I was also an early ed educator as well -before I became a stay at home homeschooling mother of two. When I started we would have our normal routine ( worship, breakfast, chores, playtime) and then I would start off with having them sit with me in the family room singing songs/finger plays, read alouds based on a theme and we would transition to our morning board (lots of good ones on pinterest I took pieces of mine from MamaJenn, homeschool creations, and 1+1+1=1) and continue singing days of the week song, weather song/graph the weather and talk about the season… (I used youtube a lot for days of the week/weather and phonic songs to introduce letters) We started out with learning a letter per week and a sight word through Reading the Alphabet from thisreadingmama.com it is a wonderful free resource- and we would just slide into her kid friendly hands on activities. My kids loved doing all the activities. I also took advantage of organizing their day through the workbox system to help keep them on track and looking forward to what was the next activity they would do. It also helped having them know that when they finished all of their boxes they were done and could have more play time afterwards. Other things I would slip into their workboxes were preK packs I found on pinterest- 3 dinosaurs.com and royal baloo.com to name a few to go along with our theme. Hope this helps, let me know if I can be of anymore assistance. If your excited about learning they will be too!!
Thank you! That is very helpful @Forchristandkids As our kids are almost the exact same ages that yours were! Our DD is 5 (6 in Aug) our DS is 3 (4 in April) and number 3 will also be born in April! So I really wanted to try to start the “transition” here at the beginning of the year and give our DD a few months to get adjusted before the baby gets here! So that I can give her the attention that she needs in that Focused learning time. Did you start out with any sort of curriculum or just use your teaching knowledge and pull ideas from that? I would love to hear what you used and liked or didn’t like, as I am also at a loss as to use my preschool materials and printables from the internet or to try a curriculum? I have been considering hands on type programs like Math-U-See, and AAR although I know alot can be accomplished especially in K with just a printer and a few games! Thanks again for you helpful reply!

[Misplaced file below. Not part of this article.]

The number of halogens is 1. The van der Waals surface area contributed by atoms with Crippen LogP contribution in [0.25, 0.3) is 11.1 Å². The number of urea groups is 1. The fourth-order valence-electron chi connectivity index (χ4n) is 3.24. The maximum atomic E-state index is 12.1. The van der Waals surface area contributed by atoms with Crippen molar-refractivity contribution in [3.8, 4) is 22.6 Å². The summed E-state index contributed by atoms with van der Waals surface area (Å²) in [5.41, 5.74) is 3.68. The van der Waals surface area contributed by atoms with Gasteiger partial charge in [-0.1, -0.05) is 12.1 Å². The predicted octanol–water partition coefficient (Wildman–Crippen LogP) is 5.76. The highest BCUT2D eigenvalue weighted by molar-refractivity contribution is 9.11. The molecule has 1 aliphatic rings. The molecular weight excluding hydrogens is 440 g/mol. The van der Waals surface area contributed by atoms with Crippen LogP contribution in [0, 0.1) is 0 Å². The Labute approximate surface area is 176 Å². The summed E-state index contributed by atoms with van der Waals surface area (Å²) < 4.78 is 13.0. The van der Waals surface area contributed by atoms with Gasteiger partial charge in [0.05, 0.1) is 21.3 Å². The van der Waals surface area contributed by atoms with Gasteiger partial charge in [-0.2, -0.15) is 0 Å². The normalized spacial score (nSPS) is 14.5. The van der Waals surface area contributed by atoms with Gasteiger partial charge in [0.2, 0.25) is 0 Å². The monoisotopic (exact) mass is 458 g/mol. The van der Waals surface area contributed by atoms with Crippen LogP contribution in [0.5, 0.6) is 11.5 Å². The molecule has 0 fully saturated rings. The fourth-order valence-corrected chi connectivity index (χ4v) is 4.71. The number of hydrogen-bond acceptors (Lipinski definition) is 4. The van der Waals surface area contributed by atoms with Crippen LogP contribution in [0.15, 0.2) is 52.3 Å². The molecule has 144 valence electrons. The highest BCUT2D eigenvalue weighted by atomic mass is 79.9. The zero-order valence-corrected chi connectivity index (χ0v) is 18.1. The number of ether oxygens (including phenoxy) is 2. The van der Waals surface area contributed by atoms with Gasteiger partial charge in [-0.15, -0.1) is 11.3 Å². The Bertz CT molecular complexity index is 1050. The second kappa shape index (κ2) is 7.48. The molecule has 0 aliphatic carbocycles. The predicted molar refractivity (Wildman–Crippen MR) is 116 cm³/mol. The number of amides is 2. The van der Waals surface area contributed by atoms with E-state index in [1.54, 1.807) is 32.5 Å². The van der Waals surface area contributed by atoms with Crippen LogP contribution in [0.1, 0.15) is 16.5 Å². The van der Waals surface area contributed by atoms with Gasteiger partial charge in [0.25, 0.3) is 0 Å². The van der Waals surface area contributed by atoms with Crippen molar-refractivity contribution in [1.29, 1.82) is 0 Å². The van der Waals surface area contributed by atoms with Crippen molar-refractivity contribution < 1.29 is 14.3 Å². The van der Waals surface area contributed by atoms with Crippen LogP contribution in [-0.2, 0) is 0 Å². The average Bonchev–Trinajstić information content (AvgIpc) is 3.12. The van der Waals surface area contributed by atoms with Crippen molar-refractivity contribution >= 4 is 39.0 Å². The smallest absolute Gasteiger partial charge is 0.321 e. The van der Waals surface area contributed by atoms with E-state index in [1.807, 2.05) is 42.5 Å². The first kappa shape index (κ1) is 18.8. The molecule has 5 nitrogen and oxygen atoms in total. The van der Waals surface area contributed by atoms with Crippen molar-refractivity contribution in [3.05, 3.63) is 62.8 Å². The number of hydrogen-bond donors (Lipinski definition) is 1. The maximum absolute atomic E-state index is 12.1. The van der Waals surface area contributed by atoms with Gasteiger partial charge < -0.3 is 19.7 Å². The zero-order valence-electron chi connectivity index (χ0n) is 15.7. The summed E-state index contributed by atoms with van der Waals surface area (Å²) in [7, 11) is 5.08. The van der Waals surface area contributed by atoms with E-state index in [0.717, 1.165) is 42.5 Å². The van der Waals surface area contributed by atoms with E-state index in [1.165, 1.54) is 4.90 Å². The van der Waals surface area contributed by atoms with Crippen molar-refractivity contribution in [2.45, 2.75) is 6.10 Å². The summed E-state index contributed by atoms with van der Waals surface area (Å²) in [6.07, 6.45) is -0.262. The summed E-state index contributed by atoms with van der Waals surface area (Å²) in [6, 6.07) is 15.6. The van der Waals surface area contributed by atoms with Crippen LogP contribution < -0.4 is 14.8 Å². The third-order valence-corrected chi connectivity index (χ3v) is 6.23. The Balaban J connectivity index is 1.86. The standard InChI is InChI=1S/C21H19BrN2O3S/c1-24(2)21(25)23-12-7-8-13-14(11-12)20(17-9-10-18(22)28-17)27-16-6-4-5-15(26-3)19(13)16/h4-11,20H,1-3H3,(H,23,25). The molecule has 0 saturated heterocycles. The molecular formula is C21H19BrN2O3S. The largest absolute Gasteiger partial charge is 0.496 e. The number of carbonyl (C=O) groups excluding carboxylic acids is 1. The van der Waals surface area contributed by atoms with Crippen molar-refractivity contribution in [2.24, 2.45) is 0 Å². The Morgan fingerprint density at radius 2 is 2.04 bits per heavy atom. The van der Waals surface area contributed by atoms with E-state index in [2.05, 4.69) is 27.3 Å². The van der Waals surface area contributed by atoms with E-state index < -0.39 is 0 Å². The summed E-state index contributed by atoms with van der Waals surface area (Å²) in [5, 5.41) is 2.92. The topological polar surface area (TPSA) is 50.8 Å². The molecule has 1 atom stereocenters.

Thank you @Marie! I have been “stalking” most of those webpages for about a year! LOL I have a large file compiled on my computer of ideas! There are so many great ideas and I want to try them all! How many boxes did you start off giving each kid? Did you put just one activity in each box? (I have read about the system but there are so many variations that people use, curious what worked for you with young children) I may try something like that for my DD so as you said she has that visual goal of when she will be done!
P[quote=“Forchristandkids, post:2, topic:2329”]
I don’t know where you are
[/quote] we are in NC, from what I have read I don’t think we have to keep up with a certain amount of hours per day. Especially since we can’t even file our intent until our oldest is 7.
@MomMichelle I will send you a message